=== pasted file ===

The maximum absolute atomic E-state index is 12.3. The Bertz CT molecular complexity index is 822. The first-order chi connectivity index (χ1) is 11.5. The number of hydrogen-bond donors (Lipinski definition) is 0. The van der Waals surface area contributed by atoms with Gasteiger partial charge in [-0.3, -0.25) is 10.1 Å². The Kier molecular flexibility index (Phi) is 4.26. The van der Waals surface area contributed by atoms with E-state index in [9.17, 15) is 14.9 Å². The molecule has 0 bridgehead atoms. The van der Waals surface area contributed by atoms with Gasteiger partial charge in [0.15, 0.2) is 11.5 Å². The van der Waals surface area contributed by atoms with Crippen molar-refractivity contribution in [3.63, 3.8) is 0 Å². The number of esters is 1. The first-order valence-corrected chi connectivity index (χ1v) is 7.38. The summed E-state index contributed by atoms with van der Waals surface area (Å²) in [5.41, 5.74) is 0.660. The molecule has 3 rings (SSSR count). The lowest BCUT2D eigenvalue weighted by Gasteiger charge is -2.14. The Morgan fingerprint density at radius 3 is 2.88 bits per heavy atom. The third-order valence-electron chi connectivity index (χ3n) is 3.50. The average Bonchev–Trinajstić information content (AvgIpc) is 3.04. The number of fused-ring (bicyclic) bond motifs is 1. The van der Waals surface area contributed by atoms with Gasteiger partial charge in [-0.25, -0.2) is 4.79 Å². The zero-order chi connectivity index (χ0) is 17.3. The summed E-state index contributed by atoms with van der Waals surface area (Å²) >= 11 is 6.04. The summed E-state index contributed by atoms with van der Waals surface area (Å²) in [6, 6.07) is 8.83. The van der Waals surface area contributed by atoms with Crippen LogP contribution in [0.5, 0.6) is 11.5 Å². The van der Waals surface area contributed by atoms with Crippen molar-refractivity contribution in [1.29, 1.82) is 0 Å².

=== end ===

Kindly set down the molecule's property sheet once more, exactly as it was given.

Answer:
The maximum absolute atomic E-state index is 12.3. The Bertz CT molecular complexity index is 822. The first-order chi connectivity index (χ1) is 11.5. The number of hydrogen-bond donors (Lipinski definition) is 0. The van der Waals surface area contributed by atoms with Gasteiger partial charge in [-0.3, -0.25) is 10.1 Å². The Kier molecular flexibility index (Phi) is 4.26. The van der Waals surface area contributed by atoms with E-state index in [9.17, 15) is 14.9 Å². The molecule has 0 bridgehead atoms. The van der Waals surface area contributed by atoms with Gasteiger partial charge in [0.15, 0.2) is 11.5 Å². The van der Waals surface area contributed by atoms with Crippen molar-refractivity contribution in [3.63, 3.8) is 0 Å². The number of esters is 1. The first-order valence-corrected chi connectivity index (χ1v) is 7.38. The summed E-state index contributed by atoms with van der Waals surface area (Å²) in [5.41, 5.74) is 0.660. The molecule has 3 rings (SSSR count). The lowest BCUT2D eigenvalue weighted by Gasteiger charge is -2.14. The Morgan fingerprint density at radius 3 is 2.88 bits per heavy atom. The third-order valence-electron chi connectivity index (χ3n) is 3.50. The average Bonchev–Trinajstić information content (AvgIpc) is 3.04. The number of fused-ring (bicyclic) bond motifs is 1. The van der Waals surface area contributed by atoms with Gasteiger partial charge in [-0.25, -0.2) is 4.79 Å². The zero-order chi connectivity index (χ0) is 17.3. The summed E-state index contributed by atoms with van der Waals surface area (Å²) >= 11 is 6.04. The summed E-state index contributed by atoms with van der Waals surface area (Å²) in [6, 6.07) is 8.83. The van der Waals surface area contributed by atoms with Crippen LogP contribution in [0.5, 0.6) is 11.5 Å². The van der Waals surface area contributed by atoms with Crippen molar-refractivity contribution in [1.29, 1.82) is 0 Å².